Lincoln and Cadillac Are Still Cool Cars in China
Status seekers are becoming the largest buyers of the aging U.S. luxury brands.
The streets of Beijing are teeming with German luxury cars, but Cindy Zhang wanted something different—something that reminded her of the muscular vehicles she sees on American TV shows like the spy thriller Homeland. So she bought a boldly styled Cadillac XT5 SUV in a color dubbed red passion. “The vehicle looks pretty solid and makes me feel safer,” says Zhang, 29, a primary school teacher. “I don’t know whether those scenes with American cars in the shows helped me with the choice, but it felt natural and right.”
The well-wheeled in China are increasingly embracing American luxury brands—the bigger, the better—with Cadillac crossovers and Lincoln SUVs flying off dealer lots. The country has already become General Motors Co.’s largest market for Cadillac, overtaking the U.S. in 2017, and Ford Motor Co. says it will soon be the top market for its Lincoln brand, which arrived there only three years ago.
The rapid growth of their luxury sales in China is welcome news for Detroit automakers, which have recently seen sales of their mainstream models plunge there. While total China sales for both Ford and GM slid in the second quarter, demand for their premium brands climbed. Lincoln’s rose 7% in the April-June period from a year earlier, and Cadillac’s surged 36%. “Luxury sales have definitely been more resilient than the overall market,” says GM Chief Financial Officer Dhivya Suryadevara.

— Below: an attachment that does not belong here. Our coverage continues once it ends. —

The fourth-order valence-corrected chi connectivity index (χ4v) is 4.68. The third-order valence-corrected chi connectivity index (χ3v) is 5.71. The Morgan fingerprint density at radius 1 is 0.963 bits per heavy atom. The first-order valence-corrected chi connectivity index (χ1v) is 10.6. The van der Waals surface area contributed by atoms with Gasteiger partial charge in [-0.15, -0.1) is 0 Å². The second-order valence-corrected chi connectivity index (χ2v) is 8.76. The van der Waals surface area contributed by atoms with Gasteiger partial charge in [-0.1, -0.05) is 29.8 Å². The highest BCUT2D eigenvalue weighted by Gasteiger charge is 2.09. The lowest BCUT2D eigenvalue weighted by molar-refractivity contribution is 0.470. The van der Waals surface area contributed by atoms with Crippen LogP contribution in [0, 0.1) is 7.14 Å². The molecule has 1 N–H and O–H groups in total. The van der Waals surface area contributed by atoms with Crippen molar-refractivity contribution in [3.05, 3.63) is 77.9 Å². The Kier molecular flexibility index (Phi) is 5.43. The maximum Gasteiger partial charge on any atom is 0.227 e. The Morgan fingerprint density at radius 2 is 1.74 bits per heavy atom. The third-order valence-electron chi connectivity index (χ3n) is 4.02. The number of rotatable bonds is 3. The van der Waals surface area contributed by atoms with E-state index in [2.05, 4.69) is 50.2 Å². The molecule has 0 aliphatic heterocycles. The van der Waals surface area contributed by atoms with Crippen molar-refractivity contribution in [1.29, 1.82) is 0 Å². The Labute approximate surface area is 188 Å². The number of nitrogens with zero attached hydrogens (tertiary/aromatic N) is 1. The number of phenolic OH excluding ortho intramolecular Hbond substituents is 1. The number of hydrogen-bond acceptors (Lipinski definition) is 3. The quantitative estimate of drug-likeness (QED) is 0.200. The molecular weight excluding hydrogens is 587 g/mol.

Both brands are launching an armada of new models in the world’s largest auto market, and the two are projected to account for 1 in every 10 premium vehicles sold there by 2022, according to researcher LMC Automotive. “It’s been a struggle for them in the U.S. to get any traction that is lasting,” says Jeff Schuster, senior vice president for forecasting at LMC. “But the interest in the brands by Chinese consumers, combined with the sheer size of the market, creates a good opportunity for them to get the volume and scale that they haven’t been able to in other markets.”
Why do the Chinese revere the Detroit luxury cars that many Americans find irrelevant? Part of it is cultural: They admire the brands’ long histories and see them as the gilded carriages of American presidents and Hollywood movie stars. Chinese consumers tend to associate Lincoln with the 16th American president, who’s highly esteemed there. And they see none of the baggage Cadillac and Lincoln built up over decades of disastrous branding decisions such as the Cadillac Cimarron economy car and the short-lived Lincoln Blackwood pickup. “Chinese people associate Lincoln and Cadillac with wealth and power and everything that goes along with America’s status as the No. 1 superpower,” says Michael Dunne, a China expert and chief executive officer of consultant ZoZo Go. “They were aware of these prestigious brands coming out of the United States. They were not sure what they looked like or how they drove, but the names were pure gold.”
With China emerging as the world’s largest market for electric vehicles, Cadillac will debut its first EV there in 2022. GM then plans to roll out a handful of plug-in Cadillac models in China over the next several years. It’s also nurturing its high-tech image in the country by, in part, promoting Super Cruise, its semiautonomous, hands-free driving feature. “There is an appeal to American brands,” says Cadillac President Steve Carlisle. “There is an association from a values perspective of ‘anything can happen’ and the American dream.”